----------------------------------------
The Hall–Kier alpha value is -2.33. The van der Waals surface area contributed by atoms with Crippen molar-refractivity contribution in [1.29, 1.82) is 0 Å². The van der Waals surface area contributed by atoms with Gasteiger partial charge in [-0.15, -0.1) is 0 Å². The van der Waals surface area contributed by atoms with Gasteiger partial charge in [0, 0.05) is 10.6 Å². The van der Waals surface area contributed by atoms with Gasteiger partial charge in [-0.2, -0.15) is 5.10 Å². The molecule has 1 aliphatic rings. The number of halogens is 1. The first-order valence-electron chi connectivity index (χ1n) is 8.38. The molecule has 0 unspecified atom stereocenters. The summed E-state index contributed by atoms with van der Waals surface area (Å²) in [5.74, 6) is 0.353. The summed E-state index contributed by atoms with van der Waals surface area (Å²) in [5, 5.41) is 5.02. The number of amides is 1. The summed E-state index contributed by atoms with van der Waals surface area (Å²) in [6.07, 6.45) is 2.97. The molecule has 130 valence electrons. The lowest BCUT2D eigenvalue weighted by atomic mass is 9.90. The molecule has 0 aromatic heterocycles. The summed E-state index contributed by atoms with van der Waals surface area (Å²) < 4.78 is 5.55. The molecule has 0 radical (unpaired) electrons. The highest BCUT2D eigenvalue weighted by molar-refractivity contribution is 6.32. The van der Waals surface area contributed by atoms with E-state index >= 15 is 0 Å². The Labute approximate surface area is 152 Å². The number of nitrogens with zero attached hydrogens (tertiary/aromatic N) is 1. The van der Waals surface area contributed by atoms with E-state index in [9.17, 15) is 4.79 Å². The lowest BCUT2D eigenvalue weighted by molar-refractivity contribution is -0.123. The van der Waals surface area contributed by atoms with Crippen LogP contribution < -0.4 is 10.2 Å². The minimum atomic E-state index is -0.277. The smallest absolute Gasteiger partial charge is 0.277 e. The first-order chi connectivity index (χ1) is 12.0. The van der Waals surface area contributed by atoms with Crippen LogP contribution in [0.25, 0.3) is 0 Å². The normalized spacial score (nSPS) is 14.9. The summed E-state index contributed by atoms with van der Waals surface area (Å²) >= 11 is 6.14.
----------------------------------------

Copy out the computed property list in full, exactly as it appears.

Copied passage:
The Hall–Kier alpha value is -2.33. The van der Waals surface area contributed by atoms with Crippen molar-refractivity contribution in [1.29, 1.82) is 0 Å². The van der Waals surface area contributed by atoms with Gasteiger partial charge in [-0.15, -0.1) is 0 Å². The van der Waals surface area contributed by atoms with Gasteiger partial charge in [0, 0.05) is 10.6 Å². The van der Waals surface area contributed by atoms with Gasteiger partial charge in [-0.2, -0.15) is 5.10 Å². The molecule has 1 aliphatic rings. The number of halogens is 1. The first-order valence-electron chi connectivity index (χ1n) is 8.38. The molecule has 0 unspecified atom stereocenters. The summed E-state index contributed by atoms with van der Waals surface area (Å²) in [5.74, 6) is 0.353. The summed E-state index contributed by atoms with van der Waals surface area (Å²) in [5, 5.41) is 5.02. The number of amides is 1. The summed E-state index contributed by atoms with van der Waals surface area (Å²) in [6.07, 6.45) is 2.97. The molecule has 130 valence electrons. The lowest BCUT2D eigenvalue weighted by atomic mass is 9.90. The molecule has 0 aromatic heterocycles. The summed E-state index contributed by atoms with van der Waals surface area (Å²) < 4.78 is 5.55. The molecule has 0 radical (unpaired) electrons. The highest BCUT2D eigenvalue weighted by molar-refractivity contribution is 6.32. The van der Waals surface area contributed by atoms with E-state index >= 15 is 0 Å². The Labute approximate surface area is 152 Å². The number of nitrogens with zero attached hydrogens (tertiary/aromatic N) is 1. The van der Waals surface area contributed by atoms with E-state index in [9.17, 15) is 4.79 Å². The lowest BCUT2D eigenvalue weighted by molar-refractivity contribution is -0.123. The van der Waals surface area contributed by atoms with Crippen LogP contribution < -0.4 is 10.2 Å². The minimum atomic E-state index is -0.277. The smallest absolute Gasteiger partial charge is 0.277 e. The first-order chi connectivity index (χ1) is 12.0. The van der Waals surface area contributed by atoms with Crippen LogP contribution in [0.25, 0.3) is 0 Å². The normalized spacial score (nSPS) is 14.9. The summed E-state index contributed by atoms with van der Waals surface area (Å²) >= 11 is 6.14.